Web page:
Early Onset Survival: Why Kids Need to Learn Prepping Skills
When I look at what it means to be successful as a prepper or as a parent, all I have to do is look at my kids. The areas where I have failed present themselves on occasion. Usually, it’s through insult or injury. Sometimes both. But the successes also show up from time to time. When I watch the wheels turn as they figure out some challenges on their own, or build something with more skill and care than before, I realize that some hint of what I’ve passed on is actually sinking in.
I’m glad to be able to share what I know about survival and preparedness with my kids. And in doing so, I’ve written a book of preparedness projects designed to help build skills and the preparedness mindset. Now that doesn’t mean that I want or need the next Bear Grylls growing up in my back yard. But I do want to make sure that by the time they are ready to face the world they are actually ready. For the world.
Real Survival Skills Are Learned by Observation
Just take a look at the animal kingdom. The young pay close attention to their caretakers during those early years. Ears perk up at the sound of a footstep or an unfamiliar snap of a twig in the distance. Movements change and shift based on the weather or environment. Finding food that is edible and shelter that is secure are all examples of this learned survival behavior. Before every deer loses its spots, it must be able to survive on its own.
Our kids need the same guidance. We know the threats as adults and many would rather shelter a child than reveal some form of uncomfortable truth. About threats. About job security. About natural disasters. About personal health and hygiene. About basic needs like food and shelter. But a sheltered upbringing is different than providing shelter. Our kids watch us and learn from us every day. So it’s important to understand that in every moment we are looked up to as parents we also serve as teachers. The greatest thing we can teach begins with that same survival behavior – watch, listen, be mindful of your skills and your surroundings.
Be a Coach, Be a Teacher
I watch as my own kids grow and recognize what holds their attention. As parents, it is critical that we step up and seize these fleeting moments. A good coach or teacher can take a small spark and turn it into a roaring flame with just a little guidance and a fair amount of observation. So when that spark of interest presents itself, take time to engage as a parent and teach preparedness every chance you get.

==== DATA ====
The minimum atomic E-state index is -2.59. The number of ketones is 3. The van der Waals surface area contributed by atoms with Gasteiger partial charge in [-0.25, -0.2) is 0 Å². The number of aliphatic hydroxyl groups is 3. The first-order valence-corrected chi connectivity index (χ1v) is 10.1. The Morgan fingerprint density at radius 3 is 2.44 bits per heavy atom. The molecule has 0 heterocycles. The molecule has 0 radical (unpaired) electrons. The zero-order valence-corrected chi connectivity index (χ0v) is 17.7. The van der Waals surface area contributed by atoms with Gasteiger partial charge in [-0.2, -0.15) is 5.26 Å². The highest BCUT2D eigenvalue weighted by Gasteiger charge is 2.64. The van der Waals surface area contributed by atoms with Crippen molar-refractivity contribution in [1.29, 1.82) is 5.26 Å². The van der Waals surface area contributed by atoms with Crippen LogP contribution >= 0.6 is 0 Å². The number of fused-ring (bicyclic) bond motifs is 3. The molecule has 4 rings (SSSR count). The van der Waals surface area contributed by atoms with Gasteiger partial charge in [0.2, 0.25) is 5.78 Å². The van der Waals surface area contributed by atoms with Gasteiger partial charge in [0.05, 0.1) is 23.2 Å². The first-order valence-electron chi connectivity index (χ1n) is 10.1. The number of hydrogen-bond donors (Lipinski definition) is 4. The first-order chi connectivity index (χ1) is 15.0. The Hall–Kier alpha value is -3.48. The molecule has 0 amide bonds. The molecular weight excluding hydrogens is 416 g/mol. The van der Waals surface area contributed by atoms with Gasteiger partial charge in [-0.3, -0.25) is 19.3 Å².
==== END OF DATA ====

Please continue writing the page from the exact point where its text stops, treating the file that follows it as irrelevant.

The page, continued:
Being prepared for your kids and teaching your kids to be prepared is all part of being a parent. Right? But few parents take advantage of this wonderful opportunity. We can’t be armchair coaches when it comes down to it. In some cases, it’s a matter of safety, like building fire or working with knives or firearms. In other cases, it’s a matter of sanitation, like food preservation or water filtration. So step in. Engage. You have an opportunity to observe and make corrections in a controlled environment every time you take advantage of a coaching opportunity or teaching moment. But you have to do it early on. Whatever the case may be, you can help them develop the skills they need to be successful, safe, and self-sufficient.
Hands-On Training Starts at Home
Prepping with kids is easier than you might think. It can be as simple as taking on a kitchen task, like canning fruits or vegetables. Or it can be a moderate skill, like learning how to catch fish and process the meat. And in some cases, you can ramp up the complexity by teaching navigation through geocaching, or wilderness survival through camping, or skill set development by performing some small engine repairs.
Building firearms is another skill that could hold much more weight in the near future. It’s not nearly as scary as you might think. A great weekend project is to assemble an 80 lower receiver with your child. You will need tools, patience, and focus.
The thing is, it’s not what you do – it’s how you present the information. It’s how you include them in the process. When you go about doing your daily tasks, look at them as survival skills. Repackage the mundane just like Tom Sawyer. Then, include your little ones in the process to explain why. Give them the gift of context. You can do this by taking on small guided projects, like in the Pint-Sized Prepper Project book now available on Amazon. It’s available for free download through June 29th and you can use it as a springboard to engage your kids. What it really boils down to is taking time to provide guidance. Don’t be afraid to explain and elaborate. Let them try it out or explore their own creativity and imagination. Kids are naturally curious when it comes to life skills and preparedness. Let them run the tool, handle the cutlery, string the line. There’s no limit to the possibilities here. Except for time.
Time is Always Running Out
From birth to the age of 18, you only have 936 weeks with your kids. This is a hard fact. But there’s more to it. By age 9, half of those weeks are gone. There’s a sweet spot somewhere in the middle where you have an opportunity to really kick it in high gear and share your knowledge of preparedness and survival. And with luck, most of it will take hold and inspire a child. All it takes is a campout or a shared experience in the garage or the kitchen. But it must be something shared.
It’s important to keep in mind that it’s never too early to prepare your kids with basic survival skills. All you have to do is look at the new mother teaching her little one “hot” near a campfire or cooktop. At that moment, a child makes a connection that will last a lifetime.
And it’s never too late. Even today, as an adult with teenage kids, I’m still learning. I’m learning from the elders around me and even a little bit from the next generation. To some who would listen, I am able to teach. And if I am willing to listen, I am able to learn.